1/3 cup coarse pickling salt
For each jar of dills you will need 2 nice size garlic cloves peeled and cut in
half (4 pieces) and two dill heads. Leave the cukes whole.
I sterilize my jars using the sani cycle of the dishwasher (you could boil the jars instead) When they are really hot, almost at the end of the cycle I place them in a oven at 150 degrees to keep them good and hot.
Make the brine and bring the brine to a full and rolling boil.
Place the rings and lids in a large saucepan with water and bring them almost to the boil. Then turn down but keep them hot.
Place the cukes, garlic and dill in the hot jars. I do garlic, dill, cukes, garlic, dill. Pour brine over the cukes. Only do 2 jars at a time, leave the rest in the oven to keep them hot.
Wipe the rim really well, this is critical to sealing, and place lid and ring on and screw to finger tight.
Let sit 6-8 weeks before eating!


clipped on: 08.05.2010 at 11:24 am    last updated on: 08.05.2010 at 11:25 am

Raspberry Vinaigrette

posted by: bob_cville on 07.26.2010 at 01:18 pm in Cooking Forum

I was going to post this on the hostess gift thread, but that thread seems to have disappeared. This past weekend I was visiting my father-in-law, who has three rows of raspberry bushes that were producing a couple of quarts of raspberries a day.

One evening my wife's cousin invited us to dinner, and I decided to make a raspberry vinaigrette as a hostess gift. After searching around for a recipe that actually involved real raspberries (since that was kind of the point) I found the following recipe, and its easily the best raspberry vinaigrette I've ever tasted: (found at URL: )

Ellas Raspberry Vinaigrette

1/2 cup mild oil, such as canola or vegetable oil
2 TB honey
1 scant TB Dijon mustard
3 TB red wine vinegar (balsamic works well too)
1 tsp fresh lime juice
salt and pepper to taste
half of 1/2 pint fresh raspberries, about 1/2 cup*

*Frozen berries, thawed, can also be used.

Combine all ingredients except berries in a mini-chop, processor or blender and process briefly to emulsify. Add berries and process until liquid. Check seasoning by dipping a piece of the greens into the dressing to get a true assessment. I like walnuts or pecans in salads using this dressing.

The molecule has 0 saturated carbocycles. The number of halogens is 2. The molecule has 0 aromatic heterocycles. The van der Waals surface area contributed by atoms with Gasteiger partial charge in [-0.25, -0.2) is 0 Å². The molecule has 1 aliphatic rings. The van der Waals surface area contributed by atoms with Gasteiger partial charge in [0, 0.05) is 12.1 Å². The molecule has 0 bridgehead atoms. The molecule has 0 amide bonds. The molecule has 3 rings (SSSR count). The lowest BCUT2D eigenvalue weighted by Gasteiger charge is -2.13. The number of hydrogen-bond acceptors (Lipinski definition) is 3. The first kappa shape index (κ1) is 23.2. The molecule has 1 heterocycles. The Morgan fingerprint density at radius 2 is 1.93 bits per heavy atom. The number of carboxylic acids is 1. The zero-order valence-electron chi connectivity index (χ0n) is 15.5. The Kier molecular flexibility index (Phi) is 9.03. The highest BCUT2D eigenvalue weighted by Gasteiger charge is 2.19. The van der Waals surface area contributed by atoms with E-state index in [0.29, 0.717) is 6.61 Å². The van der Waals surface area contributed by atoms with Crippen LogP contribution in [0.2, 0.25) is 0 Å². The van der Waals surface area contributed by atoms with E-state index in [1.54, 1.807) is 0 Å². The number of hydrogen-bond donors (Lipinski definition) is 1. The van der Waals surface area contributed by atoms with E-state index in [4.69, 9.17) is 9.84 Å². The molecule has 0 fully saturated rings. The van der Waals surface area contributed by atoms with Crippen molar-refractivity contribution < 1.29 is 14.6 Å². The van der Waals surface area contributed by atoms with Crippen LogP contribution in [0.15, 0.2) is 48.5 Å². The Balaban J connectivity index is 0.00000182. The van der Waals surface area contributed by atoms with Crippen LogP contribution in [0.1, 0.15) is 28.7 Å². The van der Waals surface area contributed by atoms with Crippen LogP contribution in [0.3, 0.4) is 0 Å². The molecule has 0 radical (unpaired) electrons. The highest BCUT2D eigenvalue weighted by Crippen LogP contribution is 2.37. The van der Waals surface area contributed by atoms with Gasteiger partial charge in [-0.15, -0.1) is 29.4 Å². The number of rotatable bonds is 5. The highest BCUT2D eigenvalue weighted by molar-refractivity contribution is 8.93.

Makes about 1 1/4 cups. Store in fridge and shake or whisk well before using again.

I doubled the above recipe, and found an empty honey bottle in my father-in-law's cabinet to put the dressing in, but then because the bottle was sticky where the label had been, I made a label to glue on over the sticky area, and the results were kindof cute.


clipped on: 07.26.2010 at 06:21 pm    last updated on: 07.26.2010 at 06:21 pm

RE: too many raspberries (Follow-Up #7)

posted by: ann_t on 08.27.2009 at 10:53 am in Cooking Forum

Is it possible to have too many raspberries? They freeze well. I keep some in the freezer year around just to make scones. But I also love raspberry muffins, pies,cakes and tarts.

Here are a few of my favourites:

Home Cookin Chapter: Recipes From Thibeault's Table

White Chocolate Cream cheese Raspberry Tart

Shortbread Tart Pastry

1 cup butter, room temperature

1/2 cup Icing sugar (powdered sugar)

1 1/2 cups all purpose flour

Place the flour and icing sugar in the bowl of a food processor. Cut the butter into pieces and add to the bowl. Using the pulse function process the mixture until it forms a ball.

White Chocolate Cream Cheese Filling

8 ounces white chocolate melted
(I melt in the microwave on medium low heat in 20 to 30 second intervals) Stir in between. Chocolate should not be hot.

8 ounces cream cheese room temperature
2 large eggs
1 cup heavy cream
1/2 white sugar
2 to 3 teaspoons vanilla extract
Fresh Raspberries

(enough filling for two pies)

Preheat oven to 425F.

Prepare the crust first.

Divide dough into 4 equal pieces and place in the bottom of a tart pan with
removeable bottom. Using your fingers pat the dough evenly along the sides
and bottom of the pan. Prick with a fork and put in the freezer for 15
minutes. Prick again. Place on a cookie sheet and bake for 12 to 15 minutes or until crust is
golden. Check after the first 6 or 7 minutes and if the pastry is rising
up, flatten gently with a fork. Remove from oven and let cool on a rack.

Lower the temperature to 350F


Beat the cream cheese with sugar until soft and creamy. Add the eggs and
continue to beat. Beat in melted white chocolate,cream and vanilla.

Decorate tart shell with raspberries. Slowly pour the cream cheese filling
around the berries. Bake for approximately 25 to 30 minutes or until the filling is set.

Let cool on rack. May be decorated with melted chocolate.

Home Cookin Chapter: Recipes From Thibeault's Table

Raspberry Pie

The Canadian Living Test Kitchen